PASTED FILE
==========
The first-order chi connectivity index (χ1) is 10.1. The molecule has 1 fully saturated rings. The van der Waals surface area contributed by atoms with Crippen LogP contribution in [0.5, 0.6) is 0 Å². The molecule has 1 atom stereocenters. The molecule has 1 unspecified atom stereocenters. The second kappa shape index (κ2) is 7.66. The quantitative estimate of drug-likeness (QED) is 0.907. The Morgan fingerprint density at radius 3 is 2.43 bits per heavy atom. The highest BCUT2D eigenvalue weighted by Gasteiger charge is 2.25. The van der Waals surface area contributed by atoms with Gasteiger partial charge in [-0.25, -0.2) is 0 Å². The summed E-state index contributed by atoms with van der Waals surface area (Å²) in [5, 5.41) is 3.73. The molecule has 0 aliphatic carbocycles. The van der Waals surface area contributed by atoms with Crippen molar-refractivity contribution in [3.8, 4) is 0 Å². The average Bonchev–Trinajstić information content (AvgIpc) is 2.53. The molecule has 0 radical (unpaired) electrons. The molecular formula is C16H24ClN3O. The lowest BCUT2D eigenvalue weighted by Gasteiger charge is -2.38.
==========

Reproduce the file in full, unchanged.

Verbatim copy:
The first-order chi connectivity index (χ1) is 10.1. The molecule has 1 fully saturated rings. The van der Waals surface area contributed by atoms with Crippen LogP contribution in [0.5, 0.6) is 0 Å². The molecule has 1 atom stereocenters. The molecule has 1 unspecified atom stereocenters. The second kappa shape index (κ2) is 7.66. The quantitative estimate of drug-likeness (QED) is 0.907. The Morgan fingerprint density at radius 3 is 2.43 bits per heavy atom. The highest BCUT2D eigenvalue weighted by Gasteiger charge is 2.25. The van der Waals surface area contributed by atoms with Gasteiger partial charge in [-0.25, -0.2) is 0 Å². The summed E-state index contributed by atoms with van der Waals surface area (Å²) in [5, 5.41) is 3.73. The molecule has 0 aliphatic carbocycles. The van der Waals surface area contributed by atoms with Crippen molar-refractivity contribution in [3.8, 4) is 0 Å². The average Bonchev–Trinajstić information content (AvgIpc) is 2.53. The molecule has 0 radical (unpaired) electrons. The molecular formula is C16H24ClN3O. The lowest BCUT2D eigenvalue weighted by Gasteiger charge is -2.38.